1 portrait of Florence Nightingale
- Extended Catalogue Entry
by Sir George Scharf
pencil, 28 December 1857
5 7/8 in. x 3 5/8 in. (149 mm x 93 mm) overall
Bequeathed by Sir George Scharf, 1895
Click on the links below to find out more:
Sitterback to top
- Florence Nightingale (1820-1910), Reformer of hospital nursing and of the Army Medical Services. Sitter associated with 36 portraits.
Artistback to top
- Sir George Scharf (1820-1895), Artist and art historian; first Director of the National Portrait Gallery. Artist associated with 80 portraits, Sitter in 79 portraits.
Linked publicationsback to top
- Rogers, Malcolm, Camera Portraits, 1989 (accompanying the exhibition at the National Portrait Gallery from 20 October 1989 - 21 January 1990), p. 13
- Saywell, David; Simon, Jacob, Complete Illustrated Catalogue, 2004, p. 460
Events of 1857back to top
Current affairsPalmerston passes the Matrimonial Causes Act in the face of parliamentary opposition. The act establishes divorce courts, although women, unlike men, are not allowed to sue for divorce on the grounds of adultery.
The Manchester Art Treasures Exhibition is held, a follow-up to the Great Exhibition of 1851, although highlighting Britain's private art collections rather than industry and technology. More than 1.3 million people visit the event.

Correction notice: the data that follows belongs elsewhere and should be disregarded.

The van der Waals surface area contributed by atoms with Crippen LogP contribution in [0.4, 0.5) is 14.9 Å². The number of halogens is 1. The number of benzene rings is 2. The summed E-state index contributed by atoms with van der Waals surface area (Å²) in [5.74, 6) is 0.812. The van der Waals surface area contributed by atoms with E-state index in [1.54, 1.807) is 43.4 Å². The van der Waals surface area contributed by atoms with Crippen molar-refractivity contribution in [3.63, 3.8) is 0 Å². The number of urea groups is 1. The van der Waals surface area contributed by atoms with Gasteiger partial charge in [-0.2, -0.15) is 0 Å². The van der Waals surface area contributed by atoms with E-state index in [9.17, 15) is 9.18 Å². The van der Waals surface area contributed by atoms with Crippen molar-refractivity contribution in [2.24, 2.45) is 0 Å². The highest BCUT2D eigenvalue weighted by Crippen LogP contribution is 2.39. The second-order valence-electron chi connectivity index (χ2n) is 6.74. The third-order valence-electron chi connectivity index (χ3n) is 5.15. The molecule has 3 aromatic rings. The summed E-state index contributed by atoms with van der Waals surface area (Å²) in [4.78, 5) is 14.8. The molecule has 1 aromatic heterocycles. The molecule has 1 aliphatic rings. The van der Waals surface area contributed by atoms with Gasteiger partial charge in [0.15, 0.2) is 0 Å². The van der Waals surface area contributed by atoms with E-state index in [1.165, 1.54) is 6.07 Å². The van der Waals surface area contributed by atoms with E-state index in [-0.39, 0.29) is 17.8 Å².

Art and scienceElizabeth Gaskell publishes The Life of Charlotte Brontë, a year after the author's death. The controversial biography consolidates the myth of the Brontë sisters as isolated geniuses living in remote Yorkshire.
Illustrator George Scharf becomes the first Secretary of the National Portrait Gallery, overseeing the collection's growth and its several moves around London before a permanent home is established in 1896, the year after Scharf's death.
InternationalThe Indian Mutiny takes place following the insensitive response of the British army to complaints by Muslim and Hindu sepoys about using animal grease on their gun cartridges, which results in a horrific and violent uprising. The event precipitated a more involved role by the British government in India, taking over responsibility from the East India company.
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